Today's New York Times reports that on the Antarctic peninsula, glaciers are melting and thinning, and ice shelves are collapsing or shrinking.
"[A]ll possible indications of global warming," in the cool phraseology typical of the Times.
Thus far, all of the ice shelves that have collapsed are located on the Antarctic peninsula. In reality a collection of islands, mountain ranges and glaciers, the peninsula juts northward toward Argentina and Chile and is "getting really hot, competing with the Yukon for the title of the fastest warming place on the globe," in the words of Dr. Eric Steig, a glaciologist who teaches at the University of Washington.
British Antarctic Survey scientists have seen grass growing on the peninsula where before was only ice.
A scientific study published in Geophysical Research Letters, cited in the Times article, reports that the speed at which three important glaciers are thinning increased eightfold from 2000 to 2003, with "tens of meters per year" of ice disappearing. And an author of that study tells the Times that similar trends are being seen closer to the South Pole, on the western part of the main continent, where there is a lot more inland ice:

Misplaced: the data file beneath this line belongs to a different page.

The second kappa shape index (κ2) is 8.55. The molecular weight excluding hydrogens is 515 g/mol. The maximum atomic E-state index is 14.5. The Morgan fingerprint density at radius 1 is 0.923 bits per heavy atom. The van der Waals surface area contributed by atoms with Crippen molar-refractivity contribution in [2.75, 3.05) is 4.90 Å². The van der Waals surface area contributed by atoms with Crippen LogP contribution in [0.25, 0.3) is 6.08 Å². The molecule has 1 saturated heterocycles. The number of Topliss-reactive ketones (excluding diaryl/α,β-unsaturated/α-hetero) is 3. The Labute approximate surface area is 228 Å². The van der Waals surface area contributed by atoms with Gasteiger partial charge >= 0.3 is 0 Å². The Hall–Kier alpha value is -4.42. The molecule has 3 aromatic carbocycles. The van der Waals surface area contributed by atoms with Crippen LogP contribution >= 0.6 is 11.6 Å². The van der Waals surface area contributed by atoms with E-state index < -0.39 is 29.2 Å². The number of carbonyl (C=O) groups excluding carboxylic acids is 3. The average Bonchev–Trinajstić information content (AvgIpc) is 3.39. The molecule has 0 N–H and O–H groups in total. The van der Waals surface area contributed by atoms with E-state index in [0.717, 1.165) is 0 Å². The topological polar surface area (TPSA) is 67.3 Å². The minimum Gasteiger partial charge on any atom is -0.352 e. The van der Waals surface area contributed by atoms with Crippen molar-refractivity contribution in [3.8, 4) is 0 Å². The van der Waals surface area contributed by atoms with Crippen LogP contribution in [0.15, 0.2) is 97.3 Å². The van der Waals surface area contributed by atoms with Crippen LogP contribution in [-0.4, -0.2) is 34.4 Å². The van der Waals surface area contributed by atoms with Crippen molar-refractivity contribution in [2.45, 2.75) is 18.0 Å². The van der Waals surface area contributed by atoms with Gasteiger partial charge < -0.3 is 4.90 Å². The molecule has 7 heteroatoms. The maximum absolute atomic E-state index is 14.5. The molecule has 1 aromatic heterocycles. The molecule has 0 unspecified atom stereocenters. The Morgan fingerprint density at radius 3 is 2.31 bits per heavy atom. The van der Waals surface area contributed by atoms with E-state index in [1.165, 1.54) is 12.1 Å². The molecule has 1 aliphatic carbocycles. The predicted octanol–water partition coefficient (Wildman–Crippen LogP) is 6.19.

"This is probably the most active part of Antarctica," said Dr. Eric Rignot, a glaciologist at the Jet Propulsion Laboratory in Pasadena, Calif., and the principal author of the Geophysical Research Letters paper. "Glaciers are changing rapidly and increasingly discharging into the ocean, which contributes to sea level rise in a more significant way than any other part of Antarctica."
Conditions on Antarctica are complex. Scientists say the interactions between the glaciers and ice shelves are not completely understood, and that a lot more research is vital. They also seem to agree that the changes on Antarctica represent disruptions in millenia-old climate patterns.